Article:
Pros: Excellent shielding, upgradeable op amps
Cons: Drivers brickwalled by MS-Windows 6.1/7.0 audio stack
I originally purchased this audio card for an Asus® CM1630-06 previously upgraded with the same vendor's EAH6850DC/2DIS/1GD5 PCI-Express x16 video card plus an Antec® TruePower™ 750 Blue for sufficient video performance for podcasts and similar live over-the-Web activities at UStream® Television. Even with the bone-stock JRC2114D dual operational amplifiers in the I-V and National Semiconductor®/Texas Instruments® LM4562N in the line-level buffer position, this card is plenty accurate and has room for further tuning. I found that the Essence™ has one of the lowest noise floors of any card on the market, almost certainly due to its conservative, radio-grade shielding approach; the EAH6850DC in the next slot (literally) added negligible additional noise. The main outputs are two RCA jacks (2 Speakers) and one 1/4" (6.3mm) jack (Headphone); the internal headphone amplifier, a Texas Instruments® TP6120A2 dual power amp, has three gain settings for different headphone impedances and sensitivities. The on-board digital-audio output, which can handle RCA coaxial and 3.5mm optical, can transmit PCM or Dolby® Digital Live to an external DAC, receiver, &c. The Unified XONAR® Software by Brainbit, Release 1.53 (C-Media CMI-8788 Driver 126.96.36.1995), runs stably on most Windows boxes; I have yet to test the Virtuoso driver from the Advanced LinUX Sound Architecture Project (LinUX Kernels 3.0-up) with either the Essence™ ST or STX.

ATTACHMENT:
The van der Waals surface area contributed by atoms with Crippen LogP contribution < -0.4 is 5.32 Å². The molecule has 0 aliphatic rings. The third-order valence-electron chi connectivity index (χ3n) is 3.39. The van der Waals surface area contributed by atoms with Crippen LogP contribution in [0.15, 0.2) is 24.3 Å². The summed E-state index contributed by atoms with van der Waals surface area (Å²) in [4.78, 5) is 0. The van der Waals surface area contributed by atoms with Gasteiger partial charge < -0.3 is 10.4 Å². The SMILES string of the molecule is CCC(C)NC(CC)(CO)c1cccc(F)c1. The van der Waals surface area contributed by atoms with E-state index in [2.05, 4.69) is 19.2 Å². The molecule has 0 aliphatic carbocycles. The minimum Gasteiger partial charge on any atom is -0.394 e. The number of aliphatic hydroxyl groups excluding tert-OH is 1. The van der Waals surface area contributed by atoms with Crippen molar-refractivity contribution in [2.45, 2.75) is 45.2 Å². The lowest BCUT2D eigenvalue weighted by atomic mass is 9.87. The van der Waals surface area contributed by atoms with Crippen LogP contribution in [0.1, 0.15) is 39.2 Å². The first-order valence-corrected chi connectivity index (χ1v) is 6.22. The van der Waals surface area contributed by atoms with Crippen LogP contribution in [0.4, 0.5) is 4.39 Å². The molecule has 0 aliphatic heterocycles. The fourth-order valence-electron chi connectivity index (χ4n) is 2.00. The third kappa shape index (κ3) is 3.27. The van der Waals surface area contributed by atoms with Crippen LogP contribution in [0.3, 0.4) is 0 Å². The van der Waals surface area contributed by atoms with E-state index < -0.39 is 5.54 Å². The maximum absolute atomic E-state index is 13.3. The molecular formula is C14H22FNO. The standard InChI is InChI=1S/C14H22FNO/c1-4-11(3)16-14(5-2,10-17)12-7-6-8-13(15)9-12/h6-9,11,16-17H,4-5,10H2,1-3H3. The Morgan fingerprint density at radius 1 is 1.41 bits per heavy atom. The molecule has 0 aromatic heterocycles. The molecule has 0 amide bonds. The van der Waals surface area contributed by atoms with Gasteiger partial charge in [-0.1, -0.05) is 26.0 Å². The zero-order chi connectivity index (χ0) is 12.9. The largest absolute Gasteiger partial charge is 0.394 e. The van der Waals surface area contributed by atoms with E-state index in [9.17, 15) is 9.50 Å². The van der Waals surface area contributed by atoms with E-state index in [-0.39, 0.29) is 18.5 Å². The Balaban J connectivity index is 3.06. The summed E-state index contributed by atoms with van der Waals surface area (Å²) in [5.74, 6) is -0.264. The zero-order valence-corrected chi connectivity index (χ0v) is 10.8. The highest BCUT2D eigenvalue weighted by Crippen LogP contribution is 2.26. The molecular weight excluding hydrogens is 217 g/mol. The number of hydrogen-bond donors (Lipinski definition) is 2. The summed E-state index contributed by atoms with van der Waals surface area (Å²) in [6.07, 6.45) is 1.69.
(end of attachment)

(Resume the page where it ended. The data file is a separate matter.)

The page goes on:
The one downside I encountered is apparently due to a core software issue inside Microsoft® Windows® 6.1 and 7.0 with Service Pack 1, viz., an issue with the resampling DLL in the audio stack that affects other audio chips besides the AV-100 and related C-Media® chipsets (see "Xonar Essense stx Random LOUD high pitched Ringing Noise?"); an updated set of Audio Drivers C:\Windows\Sys*\WDMAud.drv has been released as part of a hotfix for Windows® Se7en™ 7.0.8001 and Windows® Server 2008 Release 2 6.1.7601. As of 26 January 2013 I do not know whether this issue has been resolved for Windows® 8.0.10000 and Windows Server 2012 8.0.10000 (MultiProcessor Kernel 6.2.9200).
Users in need of an XLR-ready audio card who have relatively RF-quiet systems may be better served by the Auzentech® X-Meridian® 7.1 2G (C-Media® CMI8788) or X-Fi® Home Theater HD™ (Creative® CA20K2), both of which use an Auzentech-exclusive microphone preamplifier to take input from balanced dynamic microphones widely used for recording studios and live sound.